Advance ratio

In aeronautics and marine hydrodynamics, the advance ratio is the ratio of the freestream fluid speed to the propeller, rotor, or cyclorotor tip speed. When a propeller-driven vehicle is moving at high speed relative to the fluid, or the propeller is rotating slowly, the advance ratio of its propeller(s) is a high number; and when it is moving at low speed, or the propeller is rotating at high speed, the advance ratio is a low number. The advance ratio is a useful non-dimensional velocity in helicopter and propeller theory, since propellers and rotors will experience the same angle of attack on every blade airfoil section at the same advance ratio regardless of actual forward speed. It is the inverse of the tip speed ratio used for wind turbines.

Mathematical definition


The advance ratio J is a non-dimensional term given by:[1][2]


Vais the freestream fluid velocity, typically the true airspeed of the aircraft or the water speed of the vessel
nis the rotations per second of the propeller
Dis the propeller's diameter

Helicopter rotors and cyclorotors

The advance ratio μ is defined as:[3][4]


Vis the freestream fluid velocity, typically the true airspeed of the aircraft or the water speed of the vessel
Ωis the rotor rotational speed in
ris the rotor radius



Single rotor helicopters are limited in forward speed by a combination of sonic tip speed and retreating blade stall. As the advance ratio increases, the relative velocity experienced by the retreating blade decreases so that the tip of the blade experiences zero velocity at an advance ratio of one. Helicopter rotors pitch the retreating blade to a higher angle of attack to maintain lift as the relative velocity decreases. At a sufficiently high advance ratio, the blade will reach the stalling angle of attack and experience retreating blade stall. Specially designed airfoils can increase the operating advance ratio by utilizing high lift coefficient airfoils. Currently, single rotor helicopters are practically limited to advance ratios less than 0.7.[5]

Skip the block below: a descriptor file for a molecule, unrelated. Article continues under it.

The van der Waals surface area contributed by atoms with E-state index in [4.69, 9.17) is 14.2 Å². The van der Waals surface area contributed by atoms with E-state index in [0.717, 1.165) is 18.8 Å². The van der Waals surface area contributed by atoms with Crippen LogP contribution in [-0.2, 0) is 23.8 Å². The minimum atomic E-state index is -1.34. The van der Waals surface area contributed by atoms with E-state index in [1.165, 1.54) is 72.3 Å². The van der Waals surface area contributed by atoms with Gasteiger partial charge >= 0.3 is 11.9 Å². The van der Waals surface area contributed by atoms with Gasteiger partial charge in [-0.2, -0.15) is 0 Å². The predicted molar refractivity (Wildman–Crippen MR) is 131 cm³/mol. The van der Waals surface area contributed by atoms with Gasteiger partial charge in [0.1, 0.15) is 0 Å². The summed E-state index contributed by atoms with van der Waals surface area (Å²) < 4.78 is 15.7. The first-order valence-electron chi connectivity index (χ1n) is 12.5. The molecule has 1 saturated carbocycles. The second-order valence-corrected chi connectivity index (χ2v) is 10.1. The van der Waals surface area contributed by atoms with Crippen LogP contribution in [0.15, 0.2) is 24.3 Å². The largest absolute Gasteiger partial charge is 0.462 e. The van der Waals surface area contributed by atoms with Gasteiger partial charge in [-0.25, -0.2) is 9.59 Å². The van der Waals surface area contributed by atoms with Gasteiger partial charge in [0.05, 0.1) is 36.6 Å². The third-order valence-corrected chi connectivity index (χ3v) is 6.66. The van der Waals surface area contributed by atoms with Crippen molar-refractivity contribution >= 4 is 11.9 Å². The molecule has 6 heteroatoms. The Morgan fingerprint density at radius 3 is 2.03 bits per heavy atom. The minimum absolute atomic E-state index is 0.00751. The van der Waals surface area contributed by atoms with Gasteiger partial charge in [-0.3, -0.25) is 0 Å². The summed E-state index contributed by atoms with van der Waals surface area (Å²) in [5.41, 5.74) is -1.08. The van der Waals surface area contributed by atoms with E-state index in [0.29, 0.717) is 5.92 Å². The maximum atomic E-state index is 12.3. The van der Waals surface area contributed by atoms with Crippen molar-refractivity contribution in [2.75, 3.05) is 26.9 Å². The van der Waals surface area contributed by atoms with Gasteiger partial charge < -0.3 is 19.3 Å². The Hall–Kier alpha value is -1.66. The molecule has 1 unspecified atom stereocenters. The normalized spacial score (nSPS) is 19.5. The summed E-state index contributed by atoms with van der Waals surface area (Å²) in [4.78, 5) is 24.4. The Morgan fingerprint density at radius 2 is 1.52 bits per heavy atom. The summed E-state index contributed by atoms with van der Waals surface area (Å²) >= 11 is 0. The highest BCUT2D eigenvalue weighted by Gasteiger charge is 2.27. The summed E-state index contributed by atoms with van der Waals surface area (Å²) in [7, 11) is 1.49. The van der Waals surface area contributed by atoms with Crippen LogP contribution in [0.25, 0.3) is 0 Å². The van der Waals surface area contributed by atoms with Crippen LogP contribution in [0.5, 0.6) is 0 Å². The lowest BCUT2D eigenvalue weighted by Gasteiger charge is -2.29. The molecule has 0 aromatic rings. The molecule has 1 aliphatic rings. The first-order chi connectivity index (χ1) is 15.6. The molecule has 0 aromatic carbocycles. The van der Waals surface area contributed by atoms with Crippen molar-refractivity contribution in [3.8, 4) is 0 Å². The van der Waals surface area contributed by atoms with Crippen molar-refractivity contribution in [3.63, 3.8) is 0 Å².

For a specific propeller geometry, Kt and Kq are often given as a function of the advance number J. It is a dimensionless number indicating some speed. It has all the components of how fast the rpm should be. These co-efficients are experimentally determined by so-called open water tests, usually performed in a cavitation tunnel or a towing tank.

Relation to tip speed ratio

The advance ratio is the inverse of the tip speed ratio, , used in wind turbine aerodynamics:[6]


In operation, propellers and rotors are generally spinning, but could be immersed in a stationary fluid. Thus the tip speed is placed in the denominator so the advance ratio increases from zero to a positive non-infinite value as the velocity increases. Wind turbines use the reciprocal to prevent infinite values since they start stationary in a moving fluid.

See also


  1. Clancy, L.J. (1975), Aerodynamics, Section 17.2, Pitman Publishing Limited, London. ISBN 0-273-01120-0
  2. Prof. Z. S. Spakovszky. " Typical propeller performance" MIT turbines, 2002. Thermodynamics and Propulsion, main page
  3. Leishman, J. Gordon (2005). Principles of helicopter aerodynamics (2nd ed.). New York, NY: Cambridge University Press. ISBN 978-0-521-85860-1.
  4. Jarugumilli, T.; Benedict, M.; Chopra, I. (1 May 2012). "Experimental Investigation of the Forward Flight Performance of a MAV-Scale Cycloidal Rotor". 68 th Annual Forum and Technology Display of the American Helicopter Society.
  5. Leishman, J. Gordon (2007). The helicopter : thinking forward, looking back. College Park, Md.: College Park Press. ISBN 978-0-9669553-1-6.
  6. Spera, editor, David A. (2009). Wind turbine technology : fundamental concepts of wind turbine engineering (2nd ed.). New York, NY: ASME Press. ISBN 978-0791802601.CS1 maint: extra text: authors list (link)
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